Pakistan cosier with Turkey, abandons Saudi Arabia
September 7th, 2020 at 4:32 pm
Pakistan cosier with Turkey, abandons Saudi Arabia

by Matiar Chowdhury in London

Call it diplomatic agility, or call it lack of reliability and even being ungratefulness – Pakistan has moved away from one of its principal benefactors, Saudi Arabia and is getting cosy with Turkey, latter’s rival in global Islamic politics.

This is just as it is gingerly moving away from another, even bigger benefactor, the United States, and is getting closer to China, its “all-weather friend”.

Whether Pakistan itself can be anyone’s “all-weather” friend and ally is a question none can answer – not even Pakistan itself, given its record of perpetual flip-flops.

But make no mistake, each move is meant to fight India, the perennial adversary.

Recall Pakistan being ‘used’ by the Western powers as a ‘bulwark’ against communism and China in the 1950s. It was then a member of the CENTO and SEATO, both US-led military alliances.  The switch began after arch-enemy India lost to China in 1962.  

Turkish flag

Recall its role as an American ally against Afghanistan and Iran. Then against a non-aligned India, while at the same time swearing by non-alignment, often disrupting the movement.

The then US President George W. Bush had called Pakistan “a valiant fighter in the war against global terrorism,” while ignoring or condoning its role in propping up the same Taliban the US has been fighting.

Why, even today, scores of Pakistani fighters are engaged in Syria, fighting the forces the US supports. Of course, they are “non-state actors” in Pakistan’s official parlance.  

Recall and emphasise that despite all the American help, its relations with the US, all along have remained transactional. The US armed it, nevertheless, legally and allowing its missiles meant to fight the Russians in Afghanistan to be systematically pilfered through the 1980s, because it served the broad interests.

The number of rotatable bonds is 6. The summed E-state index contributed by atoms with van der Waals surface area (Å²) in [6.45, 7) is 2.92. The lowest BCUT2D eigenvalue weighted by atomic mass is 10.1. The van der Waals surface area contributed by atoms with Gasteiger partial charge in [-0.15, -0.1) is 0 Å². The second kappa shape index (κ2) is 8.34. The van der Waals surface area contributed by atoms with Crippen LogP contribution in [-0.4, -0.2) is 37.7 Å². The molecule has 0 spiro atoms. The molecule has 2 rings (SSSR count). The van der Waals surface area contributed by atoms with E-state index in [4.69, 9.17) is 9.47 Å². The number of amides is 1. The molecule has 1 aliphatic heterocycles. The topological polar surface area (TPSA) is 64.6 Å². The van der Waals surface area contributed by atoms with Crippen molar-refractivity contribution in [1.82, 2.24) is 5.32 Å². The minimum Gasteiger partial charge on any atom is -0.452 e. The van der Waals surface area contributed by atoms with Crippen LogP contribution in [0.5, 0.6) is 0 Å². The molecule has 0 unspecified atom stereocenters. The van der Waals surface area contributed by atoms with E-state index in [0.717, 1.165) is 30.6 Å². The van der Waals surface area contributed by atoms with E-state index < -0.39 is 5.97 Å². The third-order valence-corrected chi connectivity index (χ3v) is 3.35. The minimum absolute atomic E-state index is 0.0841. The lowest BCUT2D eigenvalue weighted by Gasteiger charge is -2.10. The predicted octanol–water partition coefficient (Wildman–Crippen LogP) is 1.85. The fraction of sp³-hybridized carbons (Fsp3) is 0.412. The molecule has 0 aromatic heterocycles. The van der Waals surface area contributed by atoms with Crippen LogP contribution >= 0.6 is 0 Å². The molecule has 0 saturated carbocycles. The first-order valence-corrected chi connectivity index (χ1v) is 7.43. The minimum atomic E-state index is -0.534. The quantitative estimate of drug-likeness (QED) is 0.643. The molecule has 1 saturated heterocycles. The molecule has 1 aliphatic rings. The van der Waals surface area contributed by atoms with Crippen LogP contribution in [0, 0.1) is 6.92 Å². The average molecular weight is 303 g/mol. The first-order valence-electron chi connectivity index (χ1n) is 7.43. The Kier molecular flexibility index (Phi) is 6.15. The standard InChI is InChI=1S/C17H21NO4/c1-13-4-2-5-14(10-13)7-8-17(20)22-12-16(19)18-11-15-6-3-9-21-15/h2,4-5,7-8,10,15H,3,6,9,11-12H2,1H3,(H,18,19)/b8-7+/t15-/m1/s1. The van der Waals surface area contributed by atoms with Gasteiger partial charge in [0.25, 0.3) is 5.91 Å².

So, you had US Senator Charlie Wilson organising a huge operation.

It was ditto during General Pervez Musharraf who ensured that thousands of his soldiers directing the Taliban were airlifted from Kunduz and other places in Afghanistan, just before Taliban fled from Kabul – only to gain shelter on Pakistani soil.

Today, Prime Minister Imran Khan laments how Pakistan was forced into “fighting other peoples’ war.” His predecessor, the ousted premier Nawaz Sharif had used the similar language and even Musharraf did when his — and Pakistan Army’s – purpose with the US was served.    A year ago, Imran Khan was rushing from Washington to Beijing to Abu Dhabi to Riyadh with the proverbial begging bowl seeking help ease Pakistan’s foreign debt servicing crisis and the empty domestic coffers.

But today, he is disillusioned with the US that signed the Doha pact with the Taliban without giving Pakistan a dollar for all the “facilitating” it did with the Taliban this South Asian countries controls. Although things seemingly give Pakistan a vantage position in any resolution of the Afghan imbroglio, Khan — or rather the all-powerful army that controls Khan — would rather for sake the US and ride piggy-back on China.